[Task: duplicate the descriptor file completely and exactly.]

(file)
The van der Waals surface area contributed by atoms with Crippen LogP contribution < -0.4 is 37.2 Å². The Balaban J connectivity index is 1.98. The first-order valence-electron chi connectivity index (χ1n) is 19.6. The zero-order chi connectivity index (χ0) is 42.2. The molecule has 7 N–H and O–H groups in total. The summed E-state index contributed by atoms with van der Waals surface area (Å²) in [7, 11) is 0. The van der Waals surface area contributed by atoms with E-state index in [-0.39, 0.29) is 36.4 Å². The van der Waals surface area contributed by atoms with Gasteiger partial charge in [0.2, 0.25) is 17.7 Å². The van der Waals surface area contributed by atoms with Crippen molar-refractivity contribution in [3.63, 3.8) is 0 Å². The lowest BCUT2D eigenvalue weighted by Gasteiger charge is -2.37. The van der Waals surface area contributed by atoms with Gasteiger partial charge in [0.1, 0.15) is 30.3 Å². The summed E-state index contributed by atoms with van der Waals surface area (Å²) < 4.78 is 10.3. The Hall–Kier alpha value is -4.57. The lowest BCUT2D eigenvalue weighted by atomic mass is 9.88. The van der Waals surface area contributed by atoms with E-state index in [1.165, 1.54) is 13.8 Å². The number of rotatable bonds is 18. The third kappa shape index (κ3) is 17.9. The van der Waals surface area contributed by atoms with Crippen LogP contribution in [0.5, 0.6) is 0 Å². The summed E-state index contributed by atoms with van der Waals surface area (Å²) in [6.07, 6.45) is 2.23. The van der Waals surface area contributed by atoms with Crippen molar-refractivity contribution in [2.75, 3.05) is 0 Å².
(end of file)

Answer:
The van der Waals surface area contributed by atoms with Crippen LogP contribution < -0.4 is 37.2 Å². The Balaban J connectivity index is 1.98. The first-order valence-electron chi connectivity index (χ1n) is 19.6. The zero-order chi connectivity index (χ0) is 42.2. The molecule has 7 N–H and O–H groups in total. The summed E-state index contributed by atoms with van der Waals surface area (Å²) in [7, 11) is 0. The van der Waals surface area contributed by atoms with E-state index in [-0.39, 0.29) is 36.4 Å². The van der Waals surface area contributed by atoms with Gasteiger partial charge in [0.2, 0.25) is 17.7 Å². The van der Waals surface area contributed by atoms with Crippen molar-refractivity contribution in [3.63, 3.8) is 0 Å². The lowest BCUT2D eigenvalue weighted by Gasteiger charge is -2.37. The van der Waals surface area contributed by atoms with Gasteiger partial charge in [0.1, 0.15) is 30.3 Å². The summed E-state index contributed by atoms with van der Waals surface area (Å²) < 4.78 is 10.3. The Hall–Kier alpha value is -4.57. The lowest BCUT2D eigenvalue weighted by atomic mass is 9.88. The van der Waals surface area contributed by atoms with E-state index in [1.165, 1.54) is 13.8 Å². The number of rotatable bonds is 18. The third kappa shape index (κ3) is 17.9. The van der Waals surface area contributed by atoms with Crippen LogP contribution in [0.5, 0.6) is 0 Å². The summed E-state index contributed by atoms with van der Waals surface area (Å²) in [6.07, 6.45) is 2.23. The van der Waals surface area contributed by atoms with Crippen molar-refractivity contribution in [2.75, 3.05) is 0 Å².